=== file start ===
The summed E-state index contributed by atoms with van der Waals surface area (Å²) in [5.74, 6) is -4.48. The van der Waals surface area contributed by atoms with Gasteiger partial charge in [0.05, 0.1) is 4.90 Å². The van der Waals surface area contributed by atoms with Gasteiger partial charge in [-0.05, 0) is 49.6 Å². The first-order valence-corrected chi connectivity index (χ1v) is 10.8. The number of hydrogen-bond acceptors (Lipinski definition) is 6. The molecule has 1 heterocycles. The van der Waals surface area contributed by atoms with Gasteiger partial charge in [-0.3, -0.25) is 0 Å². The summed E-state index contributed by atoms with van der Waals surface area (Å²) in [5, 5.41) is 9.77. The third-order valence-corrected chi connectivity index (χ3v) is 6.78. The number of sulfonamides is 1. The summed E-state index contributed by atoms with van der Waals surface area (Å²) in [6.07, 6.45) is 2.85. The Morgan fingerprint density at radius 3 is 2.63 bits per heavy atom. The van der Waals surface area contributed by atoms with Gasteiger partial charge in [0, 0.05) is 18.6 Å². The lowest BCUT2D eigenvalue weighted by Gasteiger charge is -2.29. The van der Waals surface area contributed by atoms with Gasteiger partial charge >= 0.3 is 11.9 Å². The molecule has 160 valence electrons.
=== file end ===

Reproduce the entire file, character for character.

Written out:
The summed E-state index contributed by atoms with van der Waals surface area (Å²) in [5.74, 6) is -4.48. The van der Waals surface area contributed by atoms with Gasteiger partial charge in [0.05, 0.1) is 4.90 Å². The van der Waals surface area contributed by atoms with Gasteiger partial charge in [-0.05, 0) is 49.6 Å². The first-order valence-corrected chi connectivity index (χ1v) is 10.8. The number of hydrogen-bond acceptors (Lipinski definition) is 6. The molecule has 1 heterocycles. The van der Waals surface area contributed by atoms with Gasteiger partial charge in [-0.3, -0.25) is 0 Å². The summed E-state index contributed by atoms with van der Waals surface area (Å²) in [5, 5.41) is 9.77. The third-order valence-corrected chi connectivity index (χ3v) is 6.78. The number of sulfonamides is 1. The summed E-state index contributed by atoms with van der Waals surface area (Å²) in [6.07, 6.45) is 2.85. The Morgan fingerprint density at radius 3 is 2.63 bits per heavy atom. The van der Waals surface area contributed by atoms with Gasteiger partial charge in [0, 0.05) is 18.6 Å². The lowest BCUT2D eigenvalue weighted by Gasteiger charge is -2.29. The van der Waals surface area contributed by atoms with Gasteiger partial charge >= 0.3 is 11.9 Å². The molecule has 160 valence electrons.